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Dave's Comicbook Capsules for January 2021 [message #404922] Thu, 28 January 2021 20:14
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Dave's Comicbook Capsules Et Cetera
Intermittent Picks and Pans of Comics and Related Media

Standard Disclaimers: Please set appropriate followups. Recommendation does
not factor in price. Not all books will have arrived in your area this month.
An archive can be found on my homepage,
And so begins another semester of "tech-supported" teaching.

Items of Note (strongly recommended or otherwise worthy): nothing this

In this installment: Monster Force Zero, Overwatch Tracer - London
Calling #4 (of 5), The League of Regrettable Superheroes, The League of
Extraordinary Gentlemen: Black Dossier, The Other History of the DC Universe
#2 (of 5), Maestro: War and PAX #1 (of 5), The Rise of Ultraman #5 (of 5),
Shang-Chi #5 (of 5), Marvel Action Avengers 2020 #3 (of 12?), The Wrong
Earth; Day and Night #1 (of 6?), Sacred Six #6, Kaijumax Season 5 #6 (of 6),
Big Girls #6 (of 6?), My Little Pony Friendship is Magic #93-94, ROM Dire
Wraiths #3 (of 3), Transformers #26-27.

Current Wait List (books either Diamond didn't ship or my store failed
to order): Nothing. A few things I got late enough in the month that I
didn't want to rush a review, though.

"Other Media" Capsules:

Things that are comics-related but not necessarily comics (i.e.
comics-based movies like Iron Man or Hulk), or that aren't going to be
available via comic shops (like comic pack-ins with DVDs) will go in this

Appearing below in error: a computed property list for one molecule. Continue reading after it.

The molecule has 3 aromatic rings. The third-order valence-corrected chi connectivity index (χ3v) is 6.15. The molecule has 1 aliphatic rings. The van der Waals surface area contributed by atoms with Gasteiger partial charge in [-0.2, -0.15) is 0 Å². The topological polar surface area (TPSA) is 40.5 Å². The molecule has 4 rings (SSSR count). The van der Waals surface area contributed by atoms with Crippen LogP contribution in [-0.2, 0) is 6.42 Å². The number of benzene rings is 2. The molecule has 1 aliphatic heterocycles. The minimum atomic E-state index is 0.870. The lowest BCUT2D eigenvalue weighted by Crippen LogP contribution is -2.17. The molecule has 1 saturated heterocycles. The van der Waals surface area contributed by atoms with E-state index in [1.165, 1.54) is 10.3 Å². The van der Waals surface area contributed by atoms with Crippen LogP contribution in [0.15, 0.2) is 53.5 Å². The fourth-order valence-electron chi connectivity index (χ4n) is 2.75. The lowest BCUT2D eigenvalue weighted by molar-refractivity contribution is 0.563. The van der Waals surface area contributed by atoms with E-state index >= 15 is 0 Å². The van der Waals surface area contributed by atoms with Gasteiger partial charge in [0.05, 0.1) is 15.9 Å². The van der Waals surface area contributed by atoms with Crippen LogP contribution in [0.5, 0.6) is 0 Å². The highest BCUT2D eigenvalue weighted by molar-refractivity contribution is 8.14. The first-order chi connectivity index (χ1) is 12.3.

section when I have any to mention. They may not be as timely as comic
reviews, especially if I decide to review novels that take me a week or two
(or ten) to get around to.

Monster Force Zero: Wild Eye Releasing - I'd never heard of this before
seeing it on the shelf for ten bucks at Walmart, but looking it up I found
that it was a GoFundMe project...and man, it really shouldn't have been
funded. About the only good thing I can say about this is that the
writer/producer didn't put himself in it as the star. I couldn't even make
myself watch most of the first half, which was trying to hard for camp and
missing so badly. The premise...I hesitate to call it a that two
rival groups of cosplayers (one established, one new and cosplaying
characters out of their indie comic book) are approached by Mysterious Forces
and compete for superhuman powers which they will use to save the world from
evil aliens, and the protagonist group are characters from their comic
Monster Force Zero. Lots and lots of footage shot at an actual convention
floor or after-hours in the same hotel or some nearby woods. There's an
obligatory "isn't that the guy from the thing?" cameo probably picked because
he was at the convention, some pretty bad fight choreography even by the
standards of grade Z movies, and lots of trying to be "so bad it's good," but
missing out on the second half. Ugh. $10 and not worth it even a little.

I picked up Batman: Soul of the Dragon and Doom Patrol S2 in the waning
days of the month, I'll review them next month (hopefully I can get through
all of DP by then!).

Digital Content:

Unless I find a really compelling reason to do so (such as a lack of
regular comics), I won't be turning this into a webcomic review column.
Rather, stuff in this section will generally be full books available for
reading online or for download, usually for pay.